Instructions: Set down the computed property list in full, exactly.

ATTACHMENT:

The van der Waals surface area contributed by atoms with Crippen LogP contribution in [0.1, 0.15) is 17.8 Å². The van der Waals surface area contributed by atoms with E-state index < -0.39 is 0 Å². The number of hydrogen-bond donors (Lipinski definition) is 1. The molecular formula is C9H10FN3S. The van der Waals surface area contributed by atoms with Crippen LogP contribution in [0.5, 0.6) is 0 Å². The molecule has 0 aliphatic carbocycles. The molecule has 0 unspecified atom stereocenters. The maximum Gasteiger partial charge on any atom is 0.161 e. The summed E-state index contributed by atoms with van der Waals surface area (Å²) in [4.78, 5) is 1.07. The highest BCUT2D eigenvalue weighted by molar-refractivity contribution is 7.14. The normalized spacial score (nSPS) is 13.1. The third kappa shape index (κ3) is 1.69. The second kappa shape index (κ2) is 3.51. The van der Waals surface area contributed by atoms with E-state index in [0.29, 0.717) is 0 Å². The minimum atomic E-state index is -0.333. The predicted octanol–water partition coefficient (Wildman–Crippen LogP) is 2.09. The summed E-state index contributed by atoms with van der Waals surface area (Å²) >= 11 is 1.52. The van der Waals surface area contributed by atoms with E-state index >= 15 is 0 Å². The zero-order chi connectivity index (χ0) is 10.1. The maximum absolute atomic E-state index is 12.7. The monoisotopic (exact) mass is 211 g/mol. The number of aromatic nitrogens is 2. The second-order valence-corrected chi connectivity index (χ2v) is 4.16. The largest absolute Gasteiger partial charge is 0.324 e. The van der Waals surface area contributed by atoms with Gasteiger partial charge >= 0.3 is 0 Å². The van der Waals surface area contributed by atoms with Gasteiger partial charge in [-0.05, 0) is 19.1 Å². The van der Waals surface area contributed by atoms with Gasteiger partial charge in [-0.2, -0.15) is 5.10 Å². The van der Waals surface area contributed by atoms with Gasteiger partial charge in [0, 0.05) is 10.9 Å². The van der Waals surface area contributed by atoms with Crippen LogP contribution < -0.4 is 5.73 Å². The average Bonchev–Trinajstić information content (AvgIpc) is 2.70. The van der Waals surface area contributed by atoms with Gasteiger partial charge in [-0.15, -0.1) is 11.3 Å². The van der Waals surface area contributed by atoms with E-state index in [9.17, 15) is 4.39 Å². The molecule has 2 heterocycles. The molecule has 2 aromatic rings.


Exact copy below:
The van der Waals surface area contributed by atoms with Crippen LogP contribution in [0.1, 0.15) is 17.8 Å². The van der Waals surface area contributed by atoms with E-state index < -0.39 is 0 Å². The number of hydrogen-bond donors (Lipinski definition) is 1. The molecular formula is C9H10FN3S. The van der Waals surface area contributed by atoms with Crippen LogP contribution in [0.5, 0.6) is 0 Å². The molecule has 0 aliphatic carbocycles. The molecule has 0 unspecified atom stereocenters. The maximum Gasteiger partial charge on any atom is 0.161 e. The summed E-state index contributed by atoms with van der Waals surface area (Å²) in [4.78, 5) is 1.07. The highest BCUT2D eigenvalue weighted by molar-refractivity contribution is 7.14. The normalized spacial score (nSPS) is 13.1. The third kappa shape index (κ3) is 1.69. The second kappa shape index (κ2) is 3.51. The van der Waals surface area contributed by atoms with E-state index in [0.29, 0.717) is 0 Å². The minimum atomic E-state index is -0.333. The predicted octanol–water partition coefficient (Wildman–Crippen LogP) is 2.09. The summed E-state index contributed by atoms with van der Waals surface area (Å²) >= 11 is 1.52. The van der Waals surface area contributed by atoms with E-state index >= 15 is 0 Å². The zero-order chi connectivity index (χ0) is 10.1. The maximum absolute atomic E-state index is 12.7. The monoisotopic (exact) mass is 211 g/mol. The number of aromatic nitrogens is 2. The second-order valence-corrected chi connectivity index (χ2v) is 4.16. The largest absolute Gasteiger partial charge is 0.324 e. The van der Waals surface area contributed by atoms with Gasteiger partial charge >= 0.3 is 0 Å². The van der Waals surface area contributed by atoms with Gasteiger partial charge in [-0.05, 0) is 19.1 Å². The van der Waals surface area contributed by atoms with Gasteiger partial charge in [-0.2, -0.15) is 5.10 Å². The van der Waals surface area contributed by atoms with Gasteiger partial charge in [0, 0.05) is 10.9 Å². The van der Waals surface area contributed by atoms with Crippen LogP contribution < -0.4 is 5.73 Å². The average Bonchev–Trinajstić information content (AvgIpc) is 2.70. The van der Waals surface area contributed by atoms with Gasteiger partial charge in [-0.15, -0.1) is 11.3 Å². The van der Waals surface area contributed by atoms with E-state index in [9.17, 15) is 4.39 Å². The molecule has 2 heterocycles. The molecule has 2 aromatic rings.